Telling the Truth

connecting the dots of my life

Tag: Telling the truth about the USA

The Arrowhead | Mary Oliver

My home is full of relics. Bits and pieces I’ve gathered over the years. Memories, yes. But is it more? Mary Oliver invites me to think about this. My comments follow.

The Arrowhead

The arrowhead,
which I found beside the river,
was glittering and pointed.
I picked it up, and said,
“Now, it’s mine.”
I thought of showing it to friends.
I thought of putting it—such an imposing trinket—
in a little box, on my desk.
Halfway home, past the cut fields,
the old ghost
stood under the hickories.
“I would rather drink the wind,” he said,
“I would rather eat mud and die
than steal as you still steal,
than lie as you still lie.”

Mary Oliver, from Why I Wake Early, 2004, p. 185
© 2017 by NW Orchard LLC
Published by Penguin Books, 2020

Was this a waking dream? The last four lines of the poem gave me a jolt. The unexpected jolt I always have when Mary Oliver’s lovely poetic words suddenly rip the cover from our complacency. The topic of this poem is stealing. It seems our nation might be addicted to stealing.

However, this is about more than our nation.

It’s tempting to think of Mary Oliver as a nature lover who sees beauty in everything. But truth be told, many of her lovely poems are salted with barbed wire. Her words dare us (and herself) to ignore what’s right in front of us.

These are hard times. Some might say we’re headed toward doomsday. However, this poem isn’t about doomsday. It’s about what many, if not all of us, do daily and without forethought.

Could it be that we’ve forgotten what our own special versions of stealing and lying look like? Especially when it involves highly prized possessions or status.

I recall occasions when my words or ideas were stolen and passed off as someone else’s. Of course, there were also times when my words or ideas were scoffed at. However, most painful was hearing someone else use my words or ideas and pass them off as their own inventions.

The older I get, the more I recognize my desire to ‘discover’ or pretend to own what doesn’t belong to me. Words, ideas, and even arrowheads that catch my eye.

Will we ever learn to live with integrity? As citizens, and as a nation? Or have we so muddied the waters that we don’t know where to begin telling the truth. Not just about ourselves, but about our nation.

Praying for honesty, integrity, patience, and determination to honor truth. Especially when it costs.

Thanks for stopping by today,

© Elouise Renich Fraser, 30 September 2022
Photo found at

Telling the truth about the USA

It’s not how we feel
Or who we know
Not our gender or race
It’s who we are
From the inside out
Every molecule on alert
For unexpected opportunities
We never dreamed we’d have

The name of the next POTUS
Won’t save us from each other
Or from this pandemic moment
Of truth and consequences
That follow us night and day
In this dry and weary wilderness
Many call home and God Bless America

Already dying, we live out
Our numbered days trapped in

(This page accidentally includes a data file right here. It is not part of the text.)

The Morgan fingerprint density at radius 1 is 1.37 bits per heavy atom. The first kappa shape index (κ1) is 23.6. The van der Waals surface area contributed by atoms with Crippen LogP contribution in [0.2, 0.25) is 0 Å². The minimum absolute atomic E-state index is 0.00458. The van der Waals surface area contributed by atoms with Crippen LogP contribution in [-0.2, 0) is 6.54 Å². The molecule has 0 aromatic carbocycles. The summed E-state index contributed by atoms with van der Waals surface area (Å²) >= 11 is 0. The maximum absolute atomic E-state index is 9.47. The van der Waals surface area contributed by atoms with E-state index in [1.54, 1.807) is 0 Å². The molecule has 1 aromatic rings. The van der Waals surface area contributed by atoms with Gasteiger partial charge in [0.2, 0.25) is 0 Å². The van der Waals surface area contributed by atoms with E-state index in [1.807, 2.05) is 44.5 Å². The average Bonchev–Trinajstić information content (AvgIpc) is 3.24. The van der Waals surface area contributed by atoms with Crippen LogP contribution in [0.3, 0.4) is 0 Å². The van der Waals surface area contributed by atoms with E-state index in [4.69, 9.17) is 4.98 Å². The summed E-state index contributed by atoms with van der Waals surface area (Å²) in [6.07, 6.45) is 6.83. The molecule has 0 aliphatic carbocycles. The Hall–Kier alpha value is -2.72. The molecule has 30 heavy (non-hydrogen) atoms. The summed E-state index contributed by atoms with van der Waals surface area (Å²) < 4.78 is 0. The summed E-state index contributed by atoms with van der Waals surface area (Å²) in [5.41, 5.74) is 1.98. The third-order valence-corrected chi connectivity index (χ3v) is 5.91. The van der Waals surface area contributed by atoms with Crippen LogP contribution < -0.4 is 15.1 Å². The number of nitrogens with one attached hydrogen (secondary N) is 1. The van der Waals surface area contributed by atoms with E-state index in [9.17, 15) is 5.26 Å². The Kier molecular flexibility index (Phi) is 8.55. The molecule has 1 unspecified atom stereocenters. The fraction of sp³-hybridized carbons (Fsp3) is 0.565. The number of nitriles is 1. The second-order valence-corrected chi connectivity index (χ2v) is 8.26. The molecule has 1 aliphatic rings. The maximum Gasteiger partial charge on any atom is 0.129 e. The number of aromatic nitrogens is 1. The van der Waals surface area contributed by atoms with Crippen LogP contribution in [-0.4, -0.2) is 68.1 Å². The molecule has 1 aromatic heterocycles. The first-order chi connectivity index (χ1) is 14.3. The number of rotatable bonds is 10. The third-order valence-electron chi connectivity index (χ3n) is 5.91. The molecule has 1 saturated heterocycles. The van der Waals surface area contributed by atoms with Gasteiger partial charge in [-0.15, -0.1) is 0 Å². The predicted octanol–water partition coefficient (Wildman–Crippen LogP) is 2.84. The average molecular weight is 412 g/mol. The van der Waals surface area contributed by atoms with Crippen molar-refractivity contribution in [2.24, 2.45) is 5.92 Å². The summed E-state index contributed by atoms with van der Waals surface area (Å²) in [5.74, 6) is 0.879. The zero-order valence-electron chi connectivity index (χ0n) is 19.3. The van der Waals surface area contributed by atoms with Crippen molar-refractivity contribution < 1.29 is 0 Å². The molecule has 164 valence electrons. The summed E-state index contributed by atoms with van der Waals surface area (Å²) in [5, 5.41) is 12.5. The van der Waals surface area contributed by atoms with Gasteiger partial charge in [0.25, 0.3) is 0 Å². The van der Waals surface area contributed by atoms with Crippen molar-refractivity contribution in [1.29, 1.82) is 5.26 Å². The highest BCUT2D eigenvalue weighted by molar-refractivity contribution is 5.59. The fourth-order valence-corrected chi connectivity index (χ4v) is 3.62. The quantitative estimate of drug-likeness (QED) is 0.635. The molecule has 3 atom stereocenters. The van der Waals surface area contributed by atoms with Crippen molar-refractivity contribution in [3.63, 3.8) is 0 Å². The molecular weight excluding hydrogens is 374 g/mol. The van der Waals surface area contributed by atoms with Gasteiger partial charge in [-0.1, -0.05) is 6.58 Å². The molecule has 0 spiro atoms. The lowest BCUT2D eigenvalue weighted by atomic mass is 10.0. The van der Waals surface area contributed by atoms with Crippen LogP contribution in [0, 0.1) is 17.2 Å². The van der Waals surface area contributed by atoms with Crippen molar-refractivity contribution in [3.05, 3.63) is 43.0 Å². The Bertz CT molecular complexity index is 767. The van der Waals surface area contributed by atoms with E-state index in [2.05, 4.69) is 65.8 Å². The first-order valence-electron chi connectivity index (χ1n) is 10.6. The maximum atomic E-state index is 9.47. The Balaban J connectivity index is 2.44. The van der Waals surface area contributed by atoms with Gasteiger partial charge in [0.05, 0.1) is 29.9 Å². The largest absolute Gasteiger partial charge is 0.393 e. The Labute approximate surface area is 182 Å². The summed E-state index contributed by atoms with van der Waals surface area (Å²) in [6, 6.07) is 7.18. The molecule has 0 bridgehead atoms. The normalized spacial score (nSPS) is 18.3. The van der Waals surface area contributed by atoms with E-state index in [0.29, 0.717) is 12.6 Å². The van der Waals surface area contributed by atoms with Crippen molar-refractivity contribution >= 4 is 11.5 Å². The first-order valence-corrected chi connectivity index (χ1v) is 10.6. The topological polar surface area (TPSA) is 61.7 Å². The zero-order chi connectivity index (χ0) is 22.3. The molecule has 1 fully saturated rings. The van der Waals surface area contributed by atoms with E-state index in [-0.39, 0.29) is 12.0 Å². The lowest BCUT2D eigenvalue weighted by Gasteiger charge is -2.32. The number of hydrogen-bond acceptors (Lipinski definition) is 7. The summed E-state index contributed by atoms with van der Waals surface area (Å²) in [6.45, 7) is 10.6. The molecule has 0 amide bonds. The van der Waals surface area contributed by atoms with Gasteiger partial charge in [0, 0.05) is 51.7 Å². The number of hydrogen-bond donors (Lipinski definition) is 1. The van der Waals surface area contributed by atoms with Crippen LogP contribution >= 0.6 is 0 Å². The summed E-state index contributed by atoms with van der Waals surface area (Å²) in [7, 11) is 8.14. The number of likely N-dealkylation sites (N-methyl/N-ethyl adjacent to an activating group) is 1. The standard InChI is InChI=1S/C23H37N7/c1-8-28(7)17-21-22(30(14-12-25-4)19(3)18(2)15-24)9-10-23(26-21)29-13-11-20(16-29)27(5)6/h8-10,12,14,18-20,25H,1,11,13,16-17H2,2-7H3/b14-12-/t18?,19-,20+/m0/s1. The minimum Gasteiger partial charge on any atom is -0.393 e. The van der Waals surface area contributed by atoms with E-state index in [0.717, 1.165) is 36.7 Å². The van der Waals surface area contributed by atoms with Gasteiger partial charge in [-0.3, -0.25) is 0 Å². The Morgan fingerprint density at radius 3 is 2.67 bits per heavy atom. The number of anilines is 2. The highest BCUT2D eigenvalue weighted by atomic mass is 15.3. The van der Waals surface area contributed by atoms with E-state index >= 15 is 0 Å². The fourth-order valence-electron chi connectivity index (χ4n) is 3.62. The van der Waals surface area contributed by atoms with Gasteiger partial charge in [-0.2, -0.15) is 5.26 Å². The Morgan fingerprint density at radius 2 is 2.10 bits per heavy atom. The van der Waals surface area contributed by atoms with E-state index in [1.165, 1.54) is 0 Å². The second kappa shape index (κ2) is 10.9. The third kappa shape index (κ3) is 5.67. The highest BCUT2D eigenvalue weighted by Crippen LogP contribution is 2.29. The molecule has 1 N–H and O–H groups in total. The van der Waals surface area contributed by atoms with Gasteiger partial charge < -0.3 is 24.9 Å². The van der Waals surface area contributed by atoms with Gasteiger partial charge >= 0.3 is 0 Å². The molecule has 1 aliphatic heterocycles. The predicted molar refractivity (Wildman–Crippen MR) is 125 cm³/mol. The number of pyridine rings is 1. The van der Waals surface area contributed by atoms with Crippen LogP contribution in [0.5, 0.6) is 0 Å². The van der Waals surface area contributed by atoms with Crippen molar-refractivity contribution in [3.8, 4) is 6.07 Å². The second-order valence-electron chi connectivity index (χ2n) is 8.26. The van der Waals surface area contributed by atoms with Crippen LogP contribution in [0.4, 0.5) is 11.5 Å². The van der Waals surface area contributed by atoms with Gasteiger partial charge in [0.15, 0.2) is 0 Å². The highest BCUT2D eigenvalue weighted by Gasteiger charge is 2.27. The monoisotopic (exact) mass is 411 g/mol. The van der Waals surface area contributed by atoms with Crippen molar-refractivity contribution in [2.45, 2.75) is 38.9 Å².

A fake dream wrested from
The hands and hearts of
Prior inhabitants living and dying
In less than Paradise
Pushed aside in order to grow
The most life-denying ‘product’
We’ve ever imagined—slavery
Held together by chains and the ill will
Of zealous white inhabitants afraid
To welcome racial justice or
Open their hearts and their doors
To darkness in any shade of brown

Yesterday I took the day off to rest and calm my sometimes racing, sometimes dawdling heart. I decided to watch a sermon on YouTube. It was sent to me (and other surviving Bible college friends–think early 1960s) by one of my classmates who unabashedly supports Trump. The sermon was engaging and articulate, sometimes humorous, preached in person to maybe 1/3 of the pastor’s normally packed mega-church auditorium. Title: “Church in America, Wake Up!”

It was his 2020 Election Sermon (preached each major election year). In it, he let his congregation know for whom he will vote and why. His bottom line was simple. Trump’s our man! No, you don’t have to vote for him, but I will, and here are my top five reasons.

Of his top five reasons (Religious Freedom, Marriage & Sexuality, Economy, Israel, Life), two generated the most affirmation. One was the economy. He was against redistribution of wealth and government overreach, and came down hard on Socialism. He saw all this (and more) in a Democratic Presidency. Of the two issues, this also generated the most energy from the pastor.

The second highest affirmation came from his final point: Life. To him this was an absolute no-brainer (his words). “Life” was his short version for Pro-life, meaning No Abortions Ever. He called Mr. Trump “our most pro-life President ever.” The congregation gave him a standing ovation. This was clearly their big issue.

I’m not going to debate him. I wanted to hear what a highly-regarded, articulate Protestant preacher would say about this election.

The poem above is about the importance of telling the truth about the USA. There’s no excuse for one-issue voting, or for ignorance or silence about our history. Especially by pastors within USA churches of any denomination.

Praying you’ll have unexpected opportunities to speak truth today, clearly and without rancor.

© Elouise Renich Fraser, 23 October 2020
Image found at

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